1-2 of 2 Results  for:

  • Der Blaue Reiter x
  • 1800–1900 x
Clear all


Russian, 19th – 20th century, male.

Active in Germany from 1921.

Born 13 or 26 March 1864, in Torzhok, or in Tver according to some sources; died 15 March 1941, in Wiesbaden.

Painter. Figures, landscapes, still-lifes.

Groups: Der Blaue Reiter, Die Blauen Vier.

The son of an aristocratic landowner, Jawlensky entered military school in Moscow in 1877. His first contact with painting was in 1880 at the time of the Universal Exhibition in Moscow. From that time he began to visit the Tretiakov Gallery every Sunday and to make sketches. In 1884, he was appointed an officer of the Imperial Guard in Moscow and also began to discover French art in the home of the Botkin family. He obtained a transfer to St Petersburg in 1889 so that he could attend classes at the academy of fine art there, studying particularly with Repin who introduced him into artistic circles. In 1891 he met Marianne von Werefkin. Unsatisfied with the teaching that he was receiving, he resigned from the army and left for Munich in 1896 where he was joined by Marianne von Werefkin and her lady companion. They enrolled in the private academy set up by Anton Azbé, and were joined there by Kandinsky the following year. In 1902 Jawlensky decided to work on his own. He exhibited for the first time at the ...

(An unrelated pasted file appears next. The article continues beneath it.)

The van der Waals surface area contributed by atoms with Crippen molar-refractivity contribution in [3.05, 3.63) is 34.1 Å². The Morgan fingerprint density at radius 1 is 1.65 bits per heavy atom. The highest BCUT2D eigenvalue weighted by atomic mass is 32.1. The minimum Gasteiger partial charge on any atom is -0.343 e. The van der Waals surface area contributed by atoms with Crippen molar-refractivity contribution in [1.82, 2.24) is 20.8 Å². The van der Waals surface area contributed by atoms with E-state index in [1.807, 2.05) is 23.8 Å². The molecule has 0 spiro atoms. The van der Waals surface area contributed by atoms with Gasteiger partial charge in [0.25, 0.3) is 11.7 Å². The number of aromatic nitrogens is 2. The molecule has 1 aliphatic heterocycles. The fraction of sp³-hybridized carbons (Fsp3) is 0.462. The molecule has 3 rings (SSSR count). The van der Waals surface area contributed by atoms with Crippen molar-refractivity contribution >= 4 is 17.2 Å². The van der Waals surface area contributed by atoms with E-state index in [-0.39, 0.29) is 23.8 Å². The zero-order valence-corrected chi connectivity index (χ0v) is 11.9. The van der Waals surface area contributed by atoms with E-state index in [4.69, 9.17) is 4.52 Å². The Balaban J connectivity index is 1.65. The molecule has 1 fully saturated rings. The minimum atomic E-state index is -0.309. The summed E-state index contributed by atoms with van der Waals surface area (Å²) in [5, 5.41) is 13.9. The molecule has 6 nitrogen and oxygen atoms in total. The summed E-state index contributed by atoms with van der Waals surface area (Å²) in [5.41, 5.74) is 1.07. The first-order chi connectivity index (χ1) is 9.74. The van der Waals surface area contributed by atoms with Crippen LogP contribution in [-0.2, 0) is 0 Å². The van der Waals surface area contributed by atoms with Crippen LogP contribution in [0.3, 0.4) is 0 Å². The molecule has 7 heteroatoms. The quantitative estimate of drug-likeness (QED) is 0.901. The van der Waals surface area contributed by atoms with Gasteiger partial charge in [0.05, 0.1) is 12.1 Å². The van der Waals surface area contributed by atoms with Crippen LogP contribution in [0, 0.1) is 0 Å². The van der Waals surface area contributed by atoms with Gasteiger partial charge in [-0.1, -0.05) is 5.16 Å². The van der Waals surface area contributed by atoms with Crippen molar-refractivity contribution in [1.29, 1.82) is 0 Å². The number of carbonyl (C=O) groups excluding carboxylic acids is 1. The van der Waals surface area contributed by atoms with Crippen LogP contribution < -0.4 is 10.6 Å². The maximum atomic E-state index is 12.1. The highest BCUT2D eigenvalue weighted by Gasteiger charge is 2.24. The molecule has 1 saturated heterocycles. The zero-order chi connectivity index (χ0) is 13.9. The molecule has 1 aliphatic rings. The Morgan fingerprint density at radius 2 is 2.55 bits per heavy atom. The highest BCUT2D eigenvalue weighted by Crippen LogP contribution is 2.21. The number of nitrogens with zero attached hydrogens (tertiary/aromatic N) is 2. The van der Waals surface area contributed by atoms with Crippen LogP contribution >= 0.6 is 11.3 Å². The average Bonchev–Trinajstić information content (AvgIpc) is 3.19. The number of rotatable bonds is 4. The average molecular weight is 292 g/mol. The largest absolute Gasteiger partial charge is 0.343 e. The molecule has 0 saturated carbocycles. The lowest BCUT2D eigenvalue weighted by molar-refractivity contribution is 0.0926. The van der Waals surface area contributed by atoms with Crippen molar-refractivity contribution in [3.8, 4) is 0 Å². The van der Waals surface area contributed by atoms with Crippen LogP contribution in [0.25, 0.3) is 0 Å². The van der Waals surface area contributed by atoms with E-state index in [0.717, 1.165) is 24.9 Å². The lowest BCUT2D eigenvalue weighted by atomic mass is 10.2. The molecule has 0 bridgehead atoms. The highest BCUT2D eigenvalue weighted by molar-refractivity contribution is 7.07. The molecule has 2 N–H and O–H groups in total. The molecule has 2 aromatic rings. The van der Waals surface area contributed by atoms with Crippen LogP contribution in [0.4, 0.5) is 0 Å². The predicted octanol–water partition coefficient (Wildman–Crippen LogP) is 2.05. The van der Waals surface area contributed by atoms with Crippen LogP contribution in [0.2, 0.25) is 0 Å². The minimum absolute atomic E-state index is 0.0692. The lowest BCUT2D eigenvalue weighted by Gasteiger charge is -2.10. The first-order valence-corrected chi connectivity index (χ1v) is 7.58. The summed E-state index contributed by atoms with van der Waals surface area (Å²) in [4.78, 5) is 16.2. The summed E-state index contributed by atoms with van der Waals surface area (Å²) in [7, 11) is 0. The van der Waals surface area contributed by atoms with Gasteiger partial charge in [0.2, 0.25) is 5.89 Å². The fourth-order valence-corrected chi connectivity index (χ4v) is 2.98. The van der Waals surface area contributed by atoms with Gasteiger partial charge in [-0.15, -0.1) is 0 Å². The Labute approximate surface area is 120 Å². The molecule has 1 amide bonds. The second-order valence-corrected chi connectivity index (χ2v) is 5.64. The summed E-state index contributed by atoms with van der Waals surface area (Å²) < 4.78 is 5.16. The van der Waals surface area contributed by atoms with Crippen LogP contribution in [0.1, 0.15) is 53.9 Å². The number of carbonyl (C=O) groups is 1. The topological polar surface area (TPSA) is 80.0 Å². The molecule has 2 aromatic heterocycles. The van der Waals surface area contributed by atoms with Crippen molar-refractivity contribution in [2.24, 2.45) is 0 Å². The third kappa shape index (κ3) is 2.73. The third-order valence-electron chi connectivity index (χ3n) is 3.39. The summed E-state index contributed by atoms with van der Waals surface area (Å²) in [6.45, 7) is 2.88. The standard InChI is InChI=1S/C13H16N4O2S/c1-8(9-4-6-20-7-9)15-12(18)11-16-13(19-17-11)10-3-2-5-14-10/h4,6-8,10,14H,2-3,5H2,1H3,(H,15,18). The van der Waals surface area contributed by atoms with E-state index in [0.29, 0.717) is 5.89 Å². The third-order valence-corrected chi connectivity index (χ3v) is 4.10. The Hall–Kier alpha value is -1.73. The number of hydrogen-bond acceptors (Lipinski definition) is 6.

Austrian, 19th – 20th century, male.

Active from 1933 and naturalised in the USA.

Born 13 September 1874, in Vienna; died 13 July 1951, in Los Angeles, USA.

Painter. Portraits.

Der Blaue Reiter group.

Arnold Schönberg was better known as a composer and conductor. He was also a painter, and was largely self-taught, although he learnt a few rudimentary techniques from Richard Gerstl. A Jew, Schönberg converted to Protestantism for a time to fit in with Viennese society, only to return, in a courageous act of defiance, to Judaism with the arrival of Nazi power in Germany. In ...